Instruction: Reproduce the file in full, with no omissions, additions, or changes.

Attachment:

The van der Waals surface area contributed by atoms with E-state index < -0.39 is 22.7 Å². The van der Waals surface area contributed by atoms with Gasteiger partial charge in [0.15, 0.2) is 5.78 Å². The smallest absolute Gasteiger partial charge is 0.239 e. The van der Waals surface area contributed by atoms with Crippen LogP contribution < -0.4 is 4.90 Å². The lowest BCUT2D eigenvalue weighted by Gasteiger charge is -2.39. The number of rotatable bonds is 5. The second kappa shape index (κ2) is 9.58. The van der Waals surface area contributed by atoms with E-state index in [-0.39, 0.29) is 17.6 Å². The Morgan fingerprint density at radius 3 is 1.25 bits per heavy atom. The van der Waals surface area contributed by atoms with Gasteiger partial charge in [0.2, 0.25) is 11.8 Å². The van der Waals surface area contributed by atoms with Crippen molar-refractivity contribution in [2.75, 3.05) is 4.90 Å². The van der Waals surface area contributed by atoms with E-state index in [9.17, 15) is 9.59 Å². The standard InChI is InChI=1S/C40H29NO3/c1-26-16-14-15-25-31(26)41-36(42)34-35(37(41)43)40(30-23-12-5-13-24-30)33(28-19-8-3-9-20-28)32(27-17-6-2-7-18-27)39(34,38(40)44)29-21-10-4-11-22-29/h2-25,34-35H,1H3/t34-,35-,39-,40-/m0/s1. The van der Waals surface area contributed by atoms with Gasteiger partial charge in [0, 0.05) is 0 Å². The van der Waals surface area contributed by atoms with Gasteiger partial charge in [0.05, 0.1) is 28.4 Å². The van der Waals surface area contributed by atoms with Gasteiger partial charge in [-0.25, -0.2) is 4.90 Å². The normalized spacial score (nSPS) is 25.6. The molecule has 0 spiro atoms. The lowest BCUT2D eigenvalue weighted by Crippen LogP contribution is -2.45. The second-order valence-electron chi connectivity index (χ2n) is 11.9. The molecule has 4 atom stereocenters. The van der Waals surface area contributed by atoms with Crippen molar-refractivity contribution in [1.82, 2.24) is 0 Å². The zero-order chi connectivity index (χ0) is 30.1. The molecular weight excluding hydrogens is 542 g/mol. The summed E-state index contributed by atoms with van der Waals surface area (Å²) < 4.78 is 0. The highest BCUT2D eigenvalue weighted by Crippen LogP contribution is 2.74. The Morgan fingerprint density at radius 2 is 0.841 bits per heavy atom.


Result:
The van der Waals surface area contributed by atoms with E-state index < -0.39 is 22.7 Å². The van der Waals surface area contributed by atoms with Gasteiger partial charge in [0.15, 0.2) is 5.78 Å². The smallest absolute Gasteiger partial charge is 0.239 e. The van der Waals surface area contributed by atoms with Crippen LogP contribution < -0.4 is 4.90 Å². The lowest BCUT2D eigenvalue weighted by Gasteiger charge is -2.39. The number of rotatable bonds is 5. The second kappa shape index (κ2) is 9.58. The van der Waals surface area contributed by atoms with E-state index in [-0.39, 0.29) is 17.6 Å². The Morgan fingerprint density at radius 3 is 1.25 bits per heavy atom. The van der Waals surface area contributed by atoms with Gasteiger partial charge in [0.2, 0.25) is 11.8 Å². The van der Waals surface area contributed by atoms with Crippen molar-refractivity contribution in [2.75, 3.05) is 4.90 Å². The van der Waals surface area contributed by atoms with E-state index in [9.17, 15) is 9.59 Å². The standard InChI is InChI=1S/C40H29NO3/c1-26-16-14-15-25-31(26)41-36(42)34-35(37(41)43)40(30-23-12-5-13-24-30)33(28-19-8-3-9-20-28)32(27-17-6-2-7-18-27)39(34,38(40)44)29-21-10-4-11-22-29/h2-25,34-35H,1H3/t34-,35-,39-,40-/m0/s1. The van der Waals surface area contributed by atoms with Gasteiger partial charge in [0, 0.05) is 0 Å². The van der Waals surface area contributed by atoms with Gasteiger partial charge in [0.05, 0.1) is 28.4 Å². The van der Waals surface area contributed by atoms with Gasteiger partial charge in [-0.25, -0.2) is 4.90 Å². The normalized spacial score (nSPS) is 25.6. The molecule has 0 spiro atoms. The lowest BCUT2D eigenvalue weighted by Crippen LogP contribution is -2.45. The second-order valence-electron chi connectivity index (χ2n) is 11.9. The molecule has 4 atom stereocenters. The van der Waals surface area contributed by atoms with Crippen molar-refractivity contribution in [1.82, 2.24) is 0 Å². The zero-order chi connectivity index (χ0) is 30.1. The molecular weight excluding hydrogens is 542 g/mol. The summed E-state index contributed by atoms with van der Waals surface area (Å²) < 4.78 is 0. The highest BCUT2D eigenvalue weighted by Crippen LogP contribution is 2.74. The Morgan fingerprint density at radius 2 is 0.841 bits per heavy atom.